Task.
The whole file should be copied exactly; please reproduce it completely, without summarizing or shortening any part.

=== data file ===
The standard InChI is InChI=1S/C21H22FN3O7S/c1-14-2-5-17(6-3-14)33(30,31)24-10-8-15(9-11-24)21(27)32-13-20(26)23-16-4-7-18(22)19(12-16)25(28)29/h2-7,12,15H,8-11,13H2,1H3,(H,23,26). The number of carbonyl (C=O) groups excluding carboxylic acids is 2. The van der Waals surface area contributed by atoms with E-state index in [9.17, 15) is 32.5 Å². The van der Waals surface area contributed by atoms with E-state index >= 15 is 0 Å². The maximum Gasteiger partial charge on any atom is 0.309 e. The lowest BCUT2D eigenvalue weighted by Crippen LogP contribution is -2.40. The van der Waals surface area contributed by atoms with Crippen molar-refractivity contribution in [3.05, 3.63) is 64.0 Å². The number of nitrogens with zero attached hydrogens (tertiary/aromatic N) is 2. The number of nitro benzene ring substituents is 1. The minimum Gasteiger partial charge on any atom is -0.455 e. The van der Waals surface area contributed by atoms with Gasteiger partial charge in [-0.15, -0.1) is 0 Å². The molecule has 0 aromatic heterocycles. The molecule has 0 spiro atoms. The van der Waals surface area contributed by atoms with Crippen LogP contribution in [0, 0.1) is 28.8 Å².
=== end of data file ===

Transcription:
The standard InChI is InChI=1S/C21H22FN3O7S/c1-14-2-5-17(6-3-14)33(30,31)24-10-8-15(9-11-24)21(27)32-13-20(26)23-16-4-7-18(22)19(12-16)25(28)29/h2-7,12,15H,8-11,13H2,1H3,(H,23,26). The number of carbonyl (C=O) groups excluding carboxylic acids is 2. The van der Waals surface area contributed by atoms with E-state index in [9.17, 15) is 32.5 Å². The van der Waals surface area contributed by atoms with E-state index >= 15 is 0 Å². The maximum Gasteiger partial charge on any atom is 0.309 e. The lowest BCUT2D eigenvalue weighted by Crippen LogP contribution is -2.40. The van der Waals surface area contributed by atoms with Crippen molar-refractivity contribution in [3.05, 3.63) is 64.0 Å². The number of nitrogens with zero attached hydrogens (tertiary/aromatic N) is 2. The number of nitro benzene ring substituents is 1. The minimum Gasteiger partial charge on any atom is -0.455 e. The van der Waals surface area contributed by atoms with Gasteiger partial charge in [-0.15, -0.1) is 0 Å². The molecule has 0 aromatic heterocycles. The molecule has 0 spiro atoms. The van der Waals surface area contributed by atoms with Crippen LogP contribution in [0, 0.1) is 28.8 Å².